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Blackhawk - The Red Kamikaze Terror
Comics Favorites, October 1956, No. 105, 36 pages

Communist Chinese use kamikaze tactics against the American fleet off Formosa in this seven-page story entitled "The Red Kamikaze Terror." The Blackhawks, an independent paramilitary squadron of six pilots of diverse nationalities, use their fists and advanced fighters to stop a plot by the Communists to use Formosan Nationalist planes to dive into American warships. The comic Blackhawk, named for the squadron leader, dates back to 1941. During the 1940s, the Blackhawks fought the Axis powers, but the Reds (Communists) became their foes in the 1950s. "The Red Kamikaze Terror" depicts typical Allied and Japanese wartime attitudes toward kamikaze attacks, but the Chinese Communists instead of the Japanese are the ones advocating the use of kamikaze tactics in this 1956 story.

The story opens in the middle of a dogfight in which the Blackhawks stop Red dive bombers from an attack on American ships of the Seventh Fleet off Formosa. The Formosan Intelligence Chief, really a Communist secret agent, lures the Blackhawks to an airfield where the Reds have taken Nationalist pilots hostage. They detain the Blackhawks when they land, and the Red pilots take off in stolen Formosan jets to make suicide attacks on the American fleet. The mastermind of this plot thinks that the Americans will believe that the pilots made these suicide attacks as an act of contempt and defection against Nationalist China since the Communist pilots in the Formosan Air Force planes will be blown up as part of the attack. The Blackhawks fight with their fists, not guns, to escape their captors and go after the Red pilots. Although outnumbered three to one, the Blackhawk pilots destroy the Reds even though some try suicidal ramming attacks on the Blackhawk planes. The comic book's front cover shows a Red plane hitting an American ship, but this never happens in the story.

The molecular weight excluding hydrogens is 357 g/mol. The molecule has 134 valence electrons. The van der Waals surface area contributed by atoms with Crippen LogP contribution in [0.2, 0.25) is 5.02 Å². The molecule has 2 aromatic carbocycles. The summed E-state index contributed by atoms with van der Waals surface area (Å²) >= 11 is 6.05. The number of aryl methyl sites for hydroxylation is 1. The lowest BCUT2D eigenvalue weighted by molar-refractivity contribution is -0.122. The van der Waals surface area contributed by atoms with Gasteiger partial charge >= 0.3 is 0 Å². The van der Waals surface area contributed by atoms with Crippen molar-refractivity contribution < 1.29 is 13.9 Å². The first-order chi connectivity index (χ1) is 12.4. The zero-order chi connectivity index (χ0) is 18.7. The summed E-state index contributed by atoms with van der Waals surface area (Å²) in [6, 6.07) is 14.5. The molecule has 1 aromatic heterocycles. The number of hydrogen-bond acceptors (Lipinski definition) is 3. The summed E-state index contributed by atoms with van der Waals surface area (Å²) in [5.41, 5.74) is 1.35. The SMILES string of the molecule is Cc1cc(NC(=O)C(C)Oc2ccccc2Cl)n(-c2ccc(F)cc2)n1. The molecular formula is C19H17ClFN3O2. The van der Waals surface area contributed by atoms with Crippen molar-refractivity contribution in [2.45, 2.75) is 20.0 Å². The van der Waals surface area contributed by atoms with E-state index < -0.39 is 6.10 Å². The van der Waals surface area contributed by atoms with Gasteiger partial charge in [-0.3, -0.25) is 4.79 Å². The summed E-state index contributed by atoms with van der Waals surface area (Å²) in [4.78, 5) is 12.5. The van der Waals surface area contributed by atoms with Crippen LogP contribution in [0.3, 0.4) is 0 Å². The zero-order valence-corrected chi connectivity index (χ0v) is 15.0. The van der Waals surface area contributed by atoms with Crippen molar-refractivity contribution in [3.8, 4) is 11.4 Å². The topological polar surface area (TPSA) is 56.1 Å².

The Communist secret agent describes the Red kamikaze pilots as "noble," "courageous," and "true heroes." Japanese propaganda used similar descriptions for kamikaze pilots who made suicide attacks near the end of World War II. Blackhawk expresses a contrary belief, "But unlike your Red kamikazes who can only die for their cause, we'll live for ours." He describes their actions as being "like the Jap suicide dives during World War II," but he makes clear his opinion when he refers to the pilots as "kamikaze nitwits." Although he uses this phrase, the real villains in this story, as many other Blackhawk stories published in the 1950s, are the "power-crazed Commies."